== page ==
Fine-grain parallelism on sequential processors Public Deposited

http://ir.library.oregonstate.edu/concern/graduate_thesis_or_dissertations/0p096948p

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  • There seems to be a consensus that future Massively Parallel Architectures will consist of a number nodes, or processors, interconnected by high-speed network. Using a von Neumann style of processing within the node of a multiprocessor system has its performance limited by the constraints imposed by the control-flow execution model. Although the conventional control-flow model offers high performance on sequential execution which exhibits good locality, switching between threads and synchronization among threads causes substantial overhead. On the other hand, dataflow architectures support rapid context switching and efficient synchronization but require extensive hardware and do not use high-speed registers. There have been a number of architectures proposed to combine the instruction-level context switching capability with sequential scheduling. One such architecture is Threaded Abstract Machine (TAM), which supports fine-grain interleaving of multiple threads by an appropriate compilation strategy rather than through elaborate hardware. Experiments on TAM have already shown that it is possible to implement the dataflow execution model on conventional architectures and obtain reasonable performance. These studies also show a basic mismatch between the requirements for fine-grain parallelism and the underlying architecture and considerable improvement is possible through hardware support. This thesis presents two design modifications to efficiently support fine-grain parallelism. First, a modification to the instruction set architecture is proposed to reduce the cost involved in scheduling and synchronization. The hardware modifications are kept to a minimum so as to not disturb the functionality of a conventional RISC processor. Second, a separate coprocessor is utilized to handle messages. Atomicity and message handling are handled efficiently, without compromising per-processor performance and system integrity. Clock cycles per TAM instruction is used as a measure to study the effectiveness of these changes.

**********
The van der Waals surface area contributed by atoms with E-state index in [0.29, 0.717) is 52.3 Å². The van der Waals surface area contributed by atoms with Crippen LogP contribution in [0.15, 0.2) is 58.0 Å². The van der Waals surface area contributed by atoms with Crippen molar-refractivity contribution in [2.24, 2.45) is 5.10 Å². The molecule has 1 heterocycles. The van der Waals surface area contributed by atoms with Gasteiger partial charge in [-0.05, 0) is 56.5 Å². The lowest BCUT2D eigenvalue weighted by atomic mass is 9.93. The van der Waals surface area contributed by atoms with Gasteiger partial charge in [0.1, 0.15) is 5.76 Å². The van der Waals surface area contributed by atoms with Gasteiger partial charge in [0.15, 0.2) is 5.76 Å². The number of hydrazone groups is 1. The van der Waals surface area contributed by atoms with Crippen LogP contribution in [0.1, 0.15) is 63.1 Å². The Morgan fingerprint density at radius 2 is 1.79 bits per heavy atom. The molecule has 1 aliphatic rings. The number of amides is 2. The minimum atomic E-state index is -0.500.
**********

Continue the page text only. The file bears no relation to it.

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  • File scanned at 300 ppi (Monochrome, 256 Grayscale) using Capture Perfect 3.0 on a Canon DR-9050C in PDF format. CVista PdfCompressor 4.0 was used for pdf compression and textual OCR.
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  • description.provenance : Submitted by Kirsten Clark (kcscannerosu@gmail.com) on 2012-11-19T20:15:23Z No. of bitstreams: 1 KotikalapoodiSridharV1995.pdf: 3007269 bytes, checksum: 7f5c207f7ef6d250a5080df0cb6a4062 (MD5)
  • description.provenance : Approved for entry into archive by Patricia Black(patricia.black@oregonstate.edu) on 2012-11-21T18:31:19Z (GMT) No. of bitstreams: 1 KotikalapoodiSridharV1995.pdf: 3007269 bytes, checksum: 7f5c207f7ef6d250a5080df0cb6a4062 (MD5)
  • description.provenance : Made available in DSpace on 2012-11-26T17:59:06Z (GMT). No. of bitstreams: 1 KotikalapoodiSridharV1995.pdf: 3007269 bytes, checksum: 7f5c207f7ef6d250a5080df0cb6a4062 (MD5) Previous issue date: 1994-09-07
  • description.provenance : Approved for entry into archive by Patricia Black(patricia.black@oregonstate.edu) on 2012-11-26T17:59:06Z (GMT) No. of bitstreams: 1 KotikalapoodiSridharV1995.pdf: 3007269 bytes, checksum: 7f5c207f7ef6d250a5080df0cb6a4062 (MD5)

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